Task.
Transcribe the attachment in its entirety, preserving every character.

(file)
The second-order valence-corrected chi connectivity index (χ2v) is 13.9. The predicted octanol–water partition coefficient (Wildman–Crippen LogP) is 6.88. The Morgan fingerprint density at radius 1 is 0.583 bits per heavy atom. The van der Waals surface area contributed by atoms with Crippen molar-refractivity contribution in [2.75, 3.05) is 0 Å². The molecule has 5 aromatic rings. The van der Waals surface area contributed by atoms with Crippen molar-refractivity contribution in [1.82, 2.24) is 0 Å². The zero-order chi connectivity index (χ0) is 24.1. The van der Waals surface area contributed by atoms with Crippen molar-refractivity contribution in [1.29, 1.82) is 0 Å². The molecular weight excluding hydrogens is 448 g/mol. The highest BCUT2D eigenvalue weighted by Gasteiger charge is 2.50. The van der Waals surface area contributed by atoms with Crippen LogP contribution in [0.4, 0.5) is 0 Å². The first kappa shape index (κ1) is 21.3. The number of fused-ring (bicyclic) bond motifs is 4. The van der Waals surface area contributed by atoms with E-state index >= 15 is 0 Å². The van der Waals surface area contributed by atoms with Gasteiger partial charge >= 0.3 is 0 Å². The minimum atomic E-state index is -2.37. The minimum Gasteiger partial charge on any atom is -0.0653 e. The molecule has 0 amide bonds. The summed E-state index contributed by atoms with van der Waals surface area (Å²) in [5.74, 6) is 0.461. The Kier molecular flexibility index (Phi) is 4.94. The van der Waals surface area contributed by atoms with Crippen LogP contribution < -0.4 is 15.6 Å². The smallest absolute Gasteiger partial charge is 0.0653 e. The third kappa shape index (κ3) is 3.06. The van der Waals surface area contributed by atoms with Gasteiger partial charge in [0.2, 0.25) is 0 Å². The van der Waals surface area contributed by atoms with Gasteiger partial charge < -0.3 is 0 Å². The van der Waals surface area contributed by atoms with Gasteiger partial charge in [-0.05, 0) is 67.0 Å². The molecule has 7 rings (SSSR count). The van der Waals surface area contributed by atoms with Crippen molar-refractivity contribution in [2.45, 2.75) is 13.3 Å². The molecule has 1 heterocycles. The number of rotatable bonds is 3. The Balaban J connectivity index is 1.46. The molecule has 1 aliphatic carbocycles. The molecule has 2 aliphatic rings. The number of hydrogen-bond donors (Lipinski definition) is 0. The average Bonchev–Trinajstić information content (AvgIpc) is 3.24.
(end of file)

The second-order valence-corrected chi connectivity index (χ2v) is 13.9. The predicted octanol–water partition coefficient (Wildman–Crippen LogP) is 6.88. The Morgan fingerprint density at radius 1 is 0.583 bits per heavy atom. The van der Waals surface area contributed by atoms with Crippen molar-refractivity contribution in [2.75, 3.05) is 0 Å². The molecule has 5 aromatic rings. The van der Waals surface area contributed by atoms with Crippen molar-refractivity contribution in [1.82, 2.24) is 0 Å². The zero-order chi connectivity index (χ0) is 24.1. The van der Waals surface area contributed by atoms with Crippen molar-refractivity contribution in [1.29, 1.82) is 0 Å². The molecular weight excluding hydrogens is 448 g/mol. The highest BCUT2D eigenvalue weighted by Gasteiger charge is 2.50. The van der Waals surface area contributed by atoms with Crippen LogP contribution in [0.4, 0.5) is 0 Å². The first kappa shape index (κ1) is 21.3. The number of fused-ring (bicyclic) bond motifs is 4. The van der Waals surface area contributed by atoms with E-state index >= 15 is 0 Å². The van der Waals surface area contributed by atoms with Gasteiger partial charge >= 0.3 is 0 Å². The minimum atomic E-state index is -2.37. The minimum Gasteiger partial charge on any atom is -0.0653 e. The molecule has 0 amide bonds. The summed E-state index contributed by atoms with van der Waals surface area (Å²) in [5.74, 6) is 0.461. The Kier molecular flexibility index (Phi) is 4.94. The van der Waals surface area contributed by atoms with Crippen LogP contribution < -0.4 is 15.6 Å². The smallest absolute Gasteiger partial charge is 0.0653 e. The third kappa shape index (κ3) is 3.06. The van der Waals surface area contributed by atoms with Gasteiger partial charge in [0.2, 0.25) is 0 Å². The van der Waals surface area contributed by atoms with Gasteiger partial charge < -0.3 is 0 Å². The van der Waals surface area contributed by atoms with Gasteiger partial charge in [-0.05, 0) is 67.0 Å². The molecule has 7 rings (SSSR count). The van der Waals surface area contributed by atoms with Crippen molar-refractivity contribution in [2.45, 2.75) is 13.3 Å². The molecule has 1 heterocycles. The number of rotatable bonds is 3. The Balaban J connectivity index is 1.46. The molecule has 1 aliphatic carbocycles. The molecule has 2 aliphatic rings. The number of hydrogen-bond donors (Lipinski definition) is 0. The average Bonchev–Trinajstić information content (AvgIpc) is 3.24.